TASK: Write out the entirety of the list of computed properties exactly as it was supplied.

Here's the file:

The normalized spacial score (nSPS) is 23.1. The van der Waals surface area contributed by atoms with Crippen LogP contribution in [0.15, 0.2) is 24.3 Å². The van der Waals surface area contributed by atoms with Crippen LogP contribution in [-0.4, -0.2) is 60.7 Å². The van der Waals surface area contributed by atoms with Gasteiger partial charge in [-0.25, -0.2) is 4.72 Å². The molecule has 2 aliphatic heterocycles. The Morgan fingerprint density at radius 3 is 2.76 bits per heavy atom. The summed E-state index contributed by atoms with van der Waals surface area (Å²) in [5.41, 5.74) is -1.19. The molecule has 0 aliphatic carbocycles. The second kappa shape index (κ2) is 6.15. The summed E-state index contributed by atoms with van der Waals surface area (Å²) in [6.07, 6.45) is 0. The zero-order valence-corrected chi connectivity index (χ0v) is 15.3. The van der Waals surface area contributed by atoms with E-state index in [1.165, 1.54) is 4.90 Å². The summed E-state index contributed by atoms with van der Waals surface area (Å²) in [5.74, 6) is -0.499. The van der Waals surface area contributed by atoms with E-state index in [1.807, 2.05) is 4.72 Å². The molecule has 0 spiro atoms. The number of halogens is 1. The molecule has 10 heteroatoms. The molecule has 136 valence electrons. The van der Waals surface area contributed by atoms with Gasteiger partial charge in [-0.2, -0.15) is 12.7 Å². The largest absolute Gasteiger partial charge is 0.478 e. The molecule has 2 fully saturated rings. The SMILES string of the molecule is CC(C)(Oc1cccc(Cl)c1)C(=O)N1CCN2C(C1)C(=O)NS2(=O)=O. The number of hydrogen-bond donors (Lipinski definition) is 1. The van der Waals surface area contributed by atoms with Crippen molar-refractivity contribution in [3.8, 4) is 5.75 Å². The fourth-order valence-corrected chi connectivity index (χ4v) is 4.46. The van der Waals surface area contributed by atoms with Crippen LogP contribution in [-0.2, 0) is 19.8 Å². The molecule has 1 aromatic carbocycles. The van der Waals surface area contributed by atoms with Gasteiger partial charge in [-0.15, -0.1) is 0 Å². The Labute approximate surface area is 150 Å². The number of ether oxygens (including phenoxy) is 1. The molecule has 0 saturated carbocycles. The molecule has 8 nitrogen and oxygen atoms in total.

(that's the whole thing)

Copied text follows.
The normalized spacial score (nSPS) is 23.1. The van der Waals surface area contributed by atoms with Crippen LogP contribution in [0.15, 0.2) is 24.3 Å². The van der Waals surface area contributed by atoms with Crippen LogP contribution in [-0.4, -0.2) is 60.7 Å². The van der Waals surface area contributed by atoms with Gasteiger partial charge in [-0.25, -0.2) is 4.72 Å². The molecule has 2 aliphatic heterocycles. The Morgan fingerprint density at radius 3 is 2.76 bits per heavy atom. The summed E-state index contributed by atoms with van der Waals surface area (Å²) in [5.41, 5.74) is -1.19. The molecule has 0 aliphatic carbocycles. The second kappa shape index (κ2) is 6.15. The summed E-state index contributed by atoms with van der Waals surface area (Å²) in [6.07, 6.45) is 0. The zero-order valence-corrected chi connectivity index (χ0v) is 15.3. The van der Waals surface area contributed by atoms with E-state index in [1.165, 1.54) is 4.90 Å². The summed E-state index contributed by atoms with van der Waals surface area (Å²) in [5.74, 6) is -0.499. The van der Waals surface area contributed by atoms with E-state index in [1.807, 2.05) is 4.72 Å². The molecule has 0 spiro atoms. The number of halogens is 1. The molecule has 10 heteroatoms. The molecule has 136 valence electrons. The van der Waals surface area contributed by atoms with Gasteiger partial charge in [-0.2, -0.15) is 12.7 Å². The largest absolute Gasteiger partial charge is 0.478 e. The molecule has 2 fully saturated rings. The SMILES string of the molecule is CC(C)(Oc1cccc(Cl)c1)C(=O)N1CCN2C(C1)C(=O)NS2(=O)=O. The number of hydrogen-bond donors (Lipinski definition) is 1. The van der Waals surface area contributed by atoms with Crippen molar-refractivity contribution in [3.8, 4) is 5.75 Å². The fourth-order valence-corrected chi connectivity index (χ4v) is 4.46. The van der Waals surface area contributed by atoms with Crippen LogP contribution in [-0.2, 0) is 19.8 Å². The molecule has 1 aromatic carbocycles. The van der Waals surface area contributed by atoms with Gasteiger partial charge in [-0.15, -0.1) is 0 Å². The Labute approximate surface area is 150 Å². The number of ether oxygens (including phenoxy) is 1. The molecule has 0 saturated carbocycles. The molecule has 8 nitrogen and oxygen atoms in total.